10. Even under the current rules, we would have seen far more relaxed Games with more spectators this month in Munich than we did in "zero Covid" Beijing during the past two weeks or in "Oops, we started our vaccinations too late" Tokyo last summer. Sorry if I ask a stupid question (I didn't really follow the race for 2030 so far), but doesn't stand Vancouver a good chance for 2030 so that neither Sapporo nor Salt Lake should be needed?
  11. Those are good reasons for Oberstdorf, @munichfan. I think it is unavoidable to have a spread-out Games plan if you want to stage sustainable and (relatively) eco-friendly Games. Concentrating the skiing, sledding and speed skating events in only a few locations in or near the mountains might lead to a logistical nightmare for the respective small towns and thus to increased public opposition there. I think it is a charming idea to let several locations do what they do best and have plenty of experience in: Oberstdorf for the nordic events, Garmisch-Partenkirchen for the alpine events, Ruhpolding for biathlon, Königsee for bobsleigh, luge and skeleton and Inzell for speed skating. Sort of a "best of German winter sports host tradition", albeit without the East German venues. And there is still the option to leave Inzell out of the bid and construct at least a temporary speed skating rink in Munich. If that leads to increased travel times for journalists, officials and the possibly relatively few spectators who want to do a lot of "event hopping" during the Games, so be it. Regarding the media, ARD's and ZDF's approach to do most of the live reporting for Beijing from Germany showed that it is not necessary to have large numbers of journalists at each specific venue anyway. And if Thomas Bach's successor as IOC president has to travel farther distances just in order to photo-bomb unassuming athletes in their moment of glory, I will suffer that consequence gladly.
  12. @fatixxx, I am not creating a fuss just because I point out what the actual focus of the "verdict" thread is. If PikyoK wants to give an overall assessment on the Games, the "verdict" thread is the right place for that. But please don't encourage other users to create double posts in threads that are not really fitting for the topics that those users address in their posts.
  13. The topic you have linked is for a general verdict on the entire Beijing 2022 Games, not, as @PikyoK did, for a verdict only on the closing ceremony. Please avoid double posts, thank you.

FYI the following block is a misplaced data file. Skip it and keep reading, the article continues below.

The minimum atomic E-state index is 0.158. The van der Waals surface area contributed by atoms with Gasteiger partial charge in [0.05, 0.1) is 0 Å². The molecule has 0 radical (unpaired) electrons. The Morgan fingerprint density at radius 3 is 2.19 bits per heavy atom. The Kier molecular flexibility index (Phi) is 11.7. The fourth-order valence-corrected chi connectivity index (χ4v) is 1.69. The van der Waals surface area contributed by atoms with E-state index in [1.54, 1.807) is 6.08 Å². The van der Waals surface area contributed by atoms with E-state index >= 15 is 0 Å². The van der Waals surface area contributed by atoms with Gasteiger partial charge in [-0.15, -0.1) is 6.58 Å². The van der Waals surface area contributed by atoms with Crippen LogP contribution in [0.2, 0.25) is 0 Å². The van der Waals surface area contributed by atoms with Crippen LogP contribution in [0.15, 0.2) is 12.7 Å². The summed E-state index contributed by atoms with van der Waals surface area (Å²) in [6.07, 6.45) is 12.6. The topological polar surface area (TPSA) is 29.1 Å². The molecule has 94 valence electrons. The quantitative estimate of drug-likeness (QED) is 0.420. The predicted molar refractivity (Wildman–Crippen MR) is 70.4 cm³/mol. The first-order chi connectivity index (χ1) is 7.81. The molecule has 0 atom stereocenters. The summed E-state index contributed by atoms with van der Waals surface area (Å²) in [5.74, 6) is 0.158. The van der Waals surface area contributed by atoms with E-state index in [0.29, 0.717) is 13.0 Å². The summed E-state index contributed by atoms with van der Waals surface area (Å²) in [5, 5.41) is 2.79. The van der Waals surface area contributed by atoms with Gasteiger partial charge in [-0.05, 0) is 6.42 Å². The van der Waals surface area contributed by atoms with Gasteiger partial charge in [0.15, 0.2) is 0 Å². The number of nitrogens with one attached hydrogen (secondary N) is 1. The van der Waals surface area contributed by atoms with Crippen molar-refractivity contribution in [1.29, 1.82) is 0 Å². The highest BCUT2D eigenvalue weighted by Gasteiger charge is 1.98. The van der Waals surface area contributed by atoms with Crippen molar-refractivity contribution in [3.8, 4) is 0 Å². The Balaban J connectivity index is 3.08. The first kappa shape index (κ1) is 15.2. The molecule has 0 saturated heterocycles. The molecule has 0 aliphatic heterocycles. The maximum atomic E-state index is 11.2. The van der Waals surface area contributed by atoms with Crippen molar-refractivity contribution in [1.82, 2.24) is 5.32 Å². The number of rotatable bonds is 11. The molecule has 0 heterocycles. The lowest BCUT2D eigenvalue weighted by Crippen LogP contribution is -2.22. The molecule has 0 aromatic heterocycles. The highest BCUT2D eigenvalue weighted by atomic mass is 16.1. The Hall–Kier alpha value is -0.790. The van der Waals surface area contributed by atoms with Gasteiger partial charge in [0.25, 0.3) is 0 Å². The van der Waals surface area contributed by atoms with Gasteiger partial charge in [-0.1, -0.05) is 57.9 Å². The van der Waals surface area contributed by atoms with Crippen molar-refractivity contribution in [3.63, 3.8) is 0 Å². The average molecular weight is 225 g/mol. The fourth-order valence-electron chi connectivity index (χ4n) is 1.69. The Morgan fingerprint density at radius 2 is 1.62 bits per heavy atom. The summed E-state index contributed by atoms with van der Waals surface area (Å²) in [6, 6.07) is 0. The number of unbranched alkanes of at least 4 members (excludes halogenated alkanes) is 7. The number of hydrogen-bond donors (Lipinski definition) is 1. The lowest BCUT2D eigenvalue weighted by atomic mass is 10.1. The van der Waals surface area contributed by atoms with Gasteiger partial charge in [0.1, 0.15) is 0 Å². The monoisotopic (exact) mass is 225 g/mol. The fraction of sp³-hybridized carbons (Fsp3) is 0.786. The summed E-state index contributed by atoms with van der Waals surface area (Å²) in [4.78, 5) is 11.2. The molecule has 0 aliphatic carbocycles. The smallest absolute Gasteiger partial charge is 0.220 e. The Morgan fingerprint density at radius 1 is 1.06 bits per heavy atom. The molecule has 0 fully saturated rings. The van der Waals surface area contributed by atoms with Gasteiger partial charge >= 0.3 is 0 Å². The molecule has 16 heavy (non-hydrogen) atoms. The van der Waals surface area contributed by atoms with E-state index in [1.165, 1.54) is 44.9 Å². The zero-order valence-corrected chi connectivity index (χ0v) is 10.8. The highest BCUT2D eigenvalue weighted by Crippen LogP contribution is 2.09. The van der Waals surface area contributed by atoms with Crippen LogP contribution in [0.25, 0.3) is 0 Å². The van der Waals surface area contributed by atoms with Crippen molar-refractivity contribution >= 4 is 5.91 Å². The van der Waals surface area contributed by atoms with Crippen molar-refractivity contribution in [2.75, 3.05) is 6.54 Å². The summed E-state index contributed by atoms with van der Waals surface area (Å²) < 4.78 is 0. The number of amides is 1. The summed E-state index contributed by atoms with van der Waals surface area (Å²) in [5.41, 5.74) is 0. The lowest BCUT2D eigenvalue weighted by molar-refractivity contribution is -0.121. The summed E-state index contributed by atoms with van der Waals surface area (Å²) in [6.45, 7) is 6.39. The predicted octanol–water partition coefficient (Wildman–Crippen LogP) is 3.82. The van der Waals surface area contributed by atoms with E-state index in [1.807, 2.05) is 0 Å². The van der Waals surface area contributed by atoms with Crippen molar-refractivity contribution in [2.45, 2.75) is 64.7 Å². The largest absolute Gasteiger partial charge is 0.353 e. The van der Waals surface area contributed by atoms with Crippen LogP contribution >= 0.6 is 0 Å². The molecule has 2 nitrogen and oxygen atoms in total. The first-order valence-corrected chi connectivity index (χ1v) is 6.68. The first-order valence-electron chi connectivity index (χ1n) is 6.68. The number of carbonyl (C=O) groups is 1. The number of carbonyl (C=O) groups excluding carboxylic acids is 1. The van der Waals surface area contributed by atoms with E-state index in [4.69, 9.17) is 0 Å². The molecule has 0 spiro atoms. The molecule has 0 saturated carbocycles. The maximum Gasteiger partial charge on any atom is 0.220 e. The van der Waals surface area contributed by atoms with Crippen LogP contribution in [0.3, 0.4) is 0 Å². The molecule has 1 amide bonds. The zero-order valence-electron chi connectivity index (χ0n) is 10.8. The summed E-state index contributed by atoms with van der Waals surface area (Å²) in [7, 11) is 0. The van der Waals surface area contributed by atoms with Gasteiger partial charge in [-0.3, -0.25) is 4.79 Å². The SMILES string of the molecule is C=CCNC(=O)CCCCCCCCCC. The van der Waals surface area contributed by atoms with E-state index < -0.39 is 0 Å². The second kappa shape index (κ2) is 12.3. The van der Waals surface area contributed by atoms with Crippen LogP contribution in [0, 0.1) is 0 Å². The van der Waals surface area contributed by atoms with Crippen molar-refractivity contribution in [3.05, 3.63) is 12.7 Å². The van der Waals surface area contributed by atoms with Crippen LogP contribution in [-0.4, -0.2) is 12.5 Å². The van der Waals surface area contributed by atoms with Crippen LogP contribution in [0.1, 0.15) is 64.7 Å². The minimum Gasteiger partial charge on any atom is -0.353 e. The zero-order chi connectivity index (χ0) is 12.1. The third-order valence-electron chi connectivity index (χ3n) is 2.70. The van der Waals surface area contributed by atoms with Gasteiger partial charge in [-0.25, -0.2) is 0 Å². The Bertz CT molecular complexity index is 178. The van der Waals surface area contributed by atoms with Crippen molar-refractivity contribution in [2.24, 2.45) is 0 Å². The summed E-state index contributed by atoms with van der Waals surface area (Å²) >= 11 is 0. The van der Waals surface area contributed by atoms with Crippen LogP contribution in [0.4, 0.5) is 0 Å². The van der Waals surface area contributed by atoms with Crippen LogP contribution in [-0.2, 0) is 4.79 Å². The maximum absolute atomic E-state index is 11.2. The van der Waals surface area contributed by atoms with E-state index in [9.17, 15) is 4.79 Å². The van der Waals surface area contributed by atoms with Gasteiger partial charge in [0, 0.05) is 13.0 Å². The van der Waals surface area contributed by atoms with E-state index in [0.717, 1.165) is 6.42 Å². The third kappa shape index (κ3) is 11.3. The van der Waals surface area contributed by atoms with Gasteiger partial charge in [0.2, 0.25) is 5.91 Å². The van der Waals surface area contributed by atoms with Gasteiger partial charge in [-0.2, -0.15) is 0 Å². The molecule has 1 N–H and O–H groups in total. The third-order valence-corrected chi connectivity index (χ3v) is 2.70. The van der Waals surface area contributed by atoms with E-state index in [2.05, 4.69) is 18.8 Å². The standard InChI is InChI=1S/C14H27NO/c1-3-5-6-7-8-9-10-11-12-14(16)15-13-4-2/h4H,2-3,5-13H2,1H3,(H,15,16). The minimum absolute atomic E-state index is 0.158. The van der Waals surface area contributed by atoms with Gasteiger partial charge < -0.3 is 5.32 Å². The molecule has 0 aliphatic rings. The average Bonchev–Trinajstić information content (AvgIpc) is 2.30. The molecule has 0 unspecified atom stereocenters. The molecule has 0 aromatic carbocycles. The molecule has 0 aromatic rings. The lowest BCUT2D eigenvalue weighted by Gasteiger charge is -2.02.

14. Thanks for starting the topic, @munichfan. And thanks for the insights, @StefanMUC! You are of course much better informed than me about the current local issues and where to put the different venues. My years of visiting Munich on a regular basis when I still had my boyfriend there sadly belong to the past. But I will try to give some spritual support for a Munich bid, hoping that it will turn from fantasy to reality. I like your suggestion, Stefan, to make Felix Neureuther the head of the bid. While Katarina Witt probably has better international name recognition, Felix would be a symbol for a new start and also a new generation of Olympians having a say in where the next few editions of the Games go. While Munich and Bavaria have plenty of suitable locations for venues and also many existing ones in place already, I asked myself where to put a new Olympic Village. It is obvious that they can't and wouldn't want to re-use the 1972 Olympic Village for all the obvious reasons, but does Munich still have enough space for building a village somewhat in the middle of the city or would they have to resort to the outskirts of Munich? I think, after witnessing first-hand how rare affordable apartments are in super-expensive Munich, building a new Olympic Village would be a pretty good selling factor for a new Munich bid. But then again, there is the strong public opposition in a city that also didn't want to build a third runway for (pre-COVID) congested Munich Airport... So we will see how that goes. They should do without a referendum this time around, IMO.